GNO Bug Reports
A critical part of GNO development is user feedback. What works
well? What needs improvement? What is broken?
By telling GNO developers this information, you are much
more likely to see improvements.
The traditional method of sending in bug reports is to email the
developer. While this mechanism is simple, it has a few drawbacks:
The GNO Consortium now provides a common bug reporting and tracking system.
While it is primarily intended for bug reports on the GNO base distribution,
reports are also welcome on programs that are not part of the base
distribution (but that still run under GNO). This system is accessible
both though the web and through email.
- Sometimes the original author has moved or is otherwise no longer around,
making it impossible (or at least difficult) to submit bug reports.
- Only the author sees the report. Consequently nobody else knows of
the problem, which can result in unnecessary frusteration and
wasted time for other users.
Bug Reports -- Web Access
The recommended way to submit GNO bug reports is to use the web-based
bug reporting package. There are two ways to access this system:
Note that this reporting system is accessible from Lynx, but is more
readable using a graphical browser. This is unfortunate, but fixing
this problem will require modifications to the bug tracking software
itself. This will be addressed when time permits.
- Guest Access.
This will allow you to submit, update, and view problem
reports, but not perform any other operations.
- Developer Access.
This allows full access to the problem report system, but
is restricted to a small number of "core" developers.
If you feel you should have developer access, you should send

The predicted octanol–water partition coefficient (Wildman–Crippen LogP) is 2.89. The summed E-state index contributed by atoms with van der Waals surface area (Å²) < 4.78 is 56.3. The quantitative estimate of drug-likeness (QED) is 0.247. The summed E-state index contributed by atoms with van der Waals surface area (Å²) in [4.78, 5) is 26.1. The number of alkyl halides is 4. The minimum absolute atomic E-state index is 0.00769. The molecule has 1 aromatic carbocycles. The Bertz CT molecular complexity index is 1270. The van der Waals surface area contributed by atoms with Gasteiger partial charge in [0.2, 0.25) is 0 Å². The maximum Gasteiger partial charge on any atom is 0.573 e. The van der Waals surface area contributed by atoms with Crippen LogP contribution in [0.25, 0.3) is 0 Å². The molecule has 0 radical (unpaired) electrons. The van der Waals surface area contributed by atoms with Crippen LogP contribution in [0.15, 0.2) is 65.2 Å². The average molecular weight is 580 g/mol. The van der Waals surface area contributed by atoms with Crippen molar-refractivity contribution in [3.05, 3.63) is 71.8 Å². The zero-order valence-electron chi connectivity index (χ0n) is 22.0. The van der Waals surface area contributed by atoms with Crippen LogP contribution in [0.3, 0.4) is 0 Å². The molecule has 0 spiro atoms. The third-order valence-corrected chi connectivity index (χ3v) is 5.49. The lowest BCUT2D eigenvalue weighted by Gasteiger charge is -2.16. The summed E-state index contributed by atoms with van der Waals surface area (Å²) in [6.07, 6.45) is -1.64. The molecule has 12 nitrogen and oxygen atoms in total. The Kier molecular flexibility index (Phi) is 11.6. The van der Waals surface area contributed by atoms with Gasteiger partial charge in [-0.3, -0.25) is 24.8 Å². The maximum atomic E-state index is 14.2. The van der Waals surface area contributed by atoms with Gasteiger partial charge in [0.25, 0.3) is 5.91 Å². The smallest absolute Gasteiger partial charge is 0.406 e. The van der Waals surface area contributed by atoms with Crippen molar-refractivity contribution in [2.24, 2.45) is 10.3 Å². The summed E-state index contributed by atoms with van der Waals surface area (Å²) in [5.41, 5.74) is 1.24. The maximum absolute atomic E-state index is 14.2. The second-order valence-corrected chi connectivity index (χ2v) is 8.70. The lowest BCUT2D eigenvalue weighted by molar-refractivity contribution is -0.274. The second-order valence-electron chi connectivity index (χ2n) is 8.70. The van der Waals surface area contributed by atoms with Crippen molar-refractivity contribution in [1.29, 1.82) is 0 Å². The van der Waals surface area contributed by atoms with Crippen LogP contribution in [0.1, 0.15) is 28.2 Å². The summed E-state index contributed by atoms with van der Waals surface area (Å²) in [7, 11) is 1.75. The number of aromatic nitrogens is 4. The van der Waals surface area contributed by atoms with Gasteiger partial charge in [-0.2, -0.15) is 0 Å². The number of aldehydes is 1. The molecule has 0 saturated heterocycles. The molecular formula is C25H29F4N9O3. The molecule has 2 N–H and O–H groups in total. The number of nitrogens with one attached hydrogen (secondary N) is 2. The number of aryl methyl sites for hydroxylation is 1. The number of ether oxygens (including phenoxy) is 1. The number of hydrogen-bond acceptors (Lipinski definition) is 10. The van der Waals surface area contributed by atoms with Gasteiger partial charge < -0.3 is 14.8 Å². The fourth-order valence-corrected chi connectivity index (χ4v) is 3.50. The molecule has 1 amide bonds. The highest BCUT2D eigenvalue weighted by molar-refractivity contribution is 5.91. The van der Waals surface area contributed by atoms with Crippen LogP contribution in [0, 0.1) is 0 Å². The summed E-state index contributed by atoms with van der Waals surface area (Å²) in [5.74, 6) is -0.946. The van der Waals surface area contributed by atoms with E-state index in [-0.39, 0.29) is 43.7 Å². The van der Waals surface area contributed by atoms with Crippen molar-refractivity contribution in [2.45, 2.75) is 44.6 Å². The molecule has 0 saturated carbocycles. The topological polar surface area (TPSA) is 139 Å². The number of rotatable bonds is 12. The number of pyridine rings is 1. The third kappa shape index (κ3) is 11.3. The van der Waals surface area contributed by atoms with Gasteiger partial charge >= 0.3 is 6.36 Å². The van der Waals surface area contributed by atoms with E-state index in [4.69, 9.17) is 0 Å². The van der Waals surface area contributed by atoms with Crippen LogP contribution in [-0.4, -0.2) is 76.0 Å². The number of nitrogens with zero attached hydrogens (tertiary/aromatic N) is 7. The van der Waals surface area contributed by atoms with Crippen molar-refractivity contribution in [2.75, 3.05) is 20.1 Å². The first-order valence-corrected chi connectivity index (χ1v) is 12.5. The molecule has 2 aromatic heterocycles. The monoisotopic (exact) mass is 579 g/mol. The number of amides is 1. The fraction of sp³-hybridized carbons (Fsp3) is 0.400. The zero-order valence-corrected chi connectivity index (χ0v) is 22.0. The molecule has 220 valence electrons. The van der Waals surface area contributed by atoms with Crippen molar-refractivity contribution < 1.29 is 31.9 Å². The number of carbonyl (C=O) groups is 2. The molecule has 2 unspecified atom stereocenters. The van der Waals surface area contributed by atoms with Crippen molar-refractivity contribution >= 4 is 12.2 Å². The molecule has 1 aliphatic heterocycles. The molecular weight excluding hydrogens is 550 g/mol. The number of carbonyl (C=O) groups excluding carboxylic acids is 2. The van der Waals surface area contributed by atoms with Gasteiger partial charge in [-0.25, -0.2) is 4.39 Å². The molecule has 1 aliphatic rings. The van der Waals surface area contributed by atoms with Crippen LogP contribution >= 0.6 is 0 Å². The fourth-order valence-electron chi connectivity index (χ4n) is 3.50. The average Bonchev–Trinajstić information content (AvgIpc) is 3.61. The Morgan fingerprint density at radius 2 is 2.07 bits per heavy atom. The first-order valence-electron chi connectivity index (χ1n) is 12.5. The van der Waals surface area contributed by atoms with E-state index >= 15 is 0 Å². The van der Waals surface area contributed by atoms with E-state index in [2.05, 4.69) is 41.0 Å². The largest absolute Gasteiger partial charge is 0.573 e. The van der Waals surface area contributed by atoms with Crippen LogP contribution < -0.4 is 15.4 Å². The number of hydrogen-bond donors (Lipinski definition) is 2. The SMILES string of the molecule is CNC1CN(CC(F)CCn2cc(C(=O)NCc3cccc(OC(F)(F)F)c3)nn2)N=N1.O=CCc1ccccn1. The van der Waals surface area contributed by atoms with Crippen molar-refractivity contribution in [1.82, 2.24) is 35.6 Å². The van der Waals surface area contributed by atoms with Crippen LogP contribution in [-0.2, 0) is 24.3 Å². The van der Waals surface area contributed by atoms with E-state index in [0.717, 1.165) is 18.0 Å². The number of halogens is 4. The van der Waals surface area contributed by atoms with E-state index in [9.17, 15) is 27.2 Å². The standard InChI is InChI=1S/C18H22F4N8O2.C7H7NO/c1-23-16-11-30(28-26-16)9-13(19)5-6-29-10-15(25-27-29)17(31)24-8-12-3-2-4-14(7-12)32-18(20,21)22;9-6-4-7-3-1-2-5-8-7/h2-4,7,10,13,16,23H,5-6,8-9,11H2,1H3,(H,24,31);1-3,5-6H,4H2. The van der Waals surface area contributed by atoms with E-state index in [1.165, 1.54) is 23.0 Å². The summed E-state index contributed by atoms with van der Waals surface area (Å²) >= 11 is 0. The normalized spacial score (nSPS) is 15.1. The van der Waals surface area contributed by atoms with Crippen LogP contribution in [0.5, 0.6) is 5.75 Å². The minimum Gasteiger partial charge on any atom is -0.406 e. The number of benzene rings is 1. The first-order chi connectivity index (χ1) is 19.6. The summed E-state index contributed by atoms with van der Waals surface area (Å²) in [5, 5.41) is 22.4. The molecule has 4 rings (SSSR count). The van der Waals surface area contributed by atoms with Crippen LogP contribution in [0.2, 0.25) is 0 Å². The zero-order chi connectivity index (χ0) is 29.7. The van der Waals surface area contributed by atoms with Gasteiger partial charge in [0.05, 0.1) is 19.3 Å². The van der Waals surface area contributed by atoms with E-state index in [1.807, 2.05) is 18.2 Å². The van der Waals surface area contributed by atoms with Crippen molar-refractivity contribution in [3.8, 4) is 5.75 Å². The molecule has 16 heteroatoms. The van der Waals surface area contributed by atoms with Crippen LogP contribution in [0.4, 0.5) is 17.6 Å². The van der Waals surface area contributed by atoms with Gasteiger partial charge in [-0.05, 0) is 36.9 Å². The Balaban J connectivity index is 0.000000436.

Please do not feel insulted if you are not granted access.
While the web interface allows replies and followups to existing reports,
it is also possible to send replies and followups using regular email.
See the Report Followups subsection under Email Access, below.
Bug Reports -- Email Access
If you prefer to send your bug reports via regular email, you can
send them to
If you do this method, please ensure that your subject line contains
a concise description of the problem, such as
open(2) doesn't set errno
rm broken for HFS volumes
When sending your bug reports in email, please also include the following
information, in addition to your informative subject line:
- With which distribution did you observe the problem? It should be
one of the following:
- the base 2.0.4 distribution
- the v2.0.4 kernel with v2.0.6 libraries
- beta 2.0.6
- Which component is affected? It should be one of the following:
- The GNO Shell
- The Kernel
- Libraries and Header Files
- If you are reporting a problem with a utility or library routine,
include the name of the utility (or routine). If it's available,
also quote the version. This is often given as an rVersion
resource on programs and libraries.
- Give a clear description of the problem. If possible, include
precise instructions on how to reproduce the problem.
- If your problem is with a library routine, give a short
program which exhibits the problem.
- If your program is longer
than one hundred or so, then you can upload the program to
ftp://ftp.gno.org/incoming, preferably as a NuFX (Shrinkit)
archive. Please include a brief description with your upload.
The description can either be included in the NuFX archive or
uploaded as a separate text file.
Note that bug reports to the above address will go straight into
the reporting system. If your bug report contains proprietary information,
you should send it to
If you wish to use the email interface to enter followup text on a
particular, you can do it by emailing your message to
provided that your subject line follows a particular format.
Specifically, the subject line must contain the text
(PR#nn), where nn is the problem report
number. This string must not contain any whitespace or other characters,
except as shown. The parenthesis are part of the string.
The subject line may contain other text, but the above is required
for the message to be recognised as a followup rather than a new problem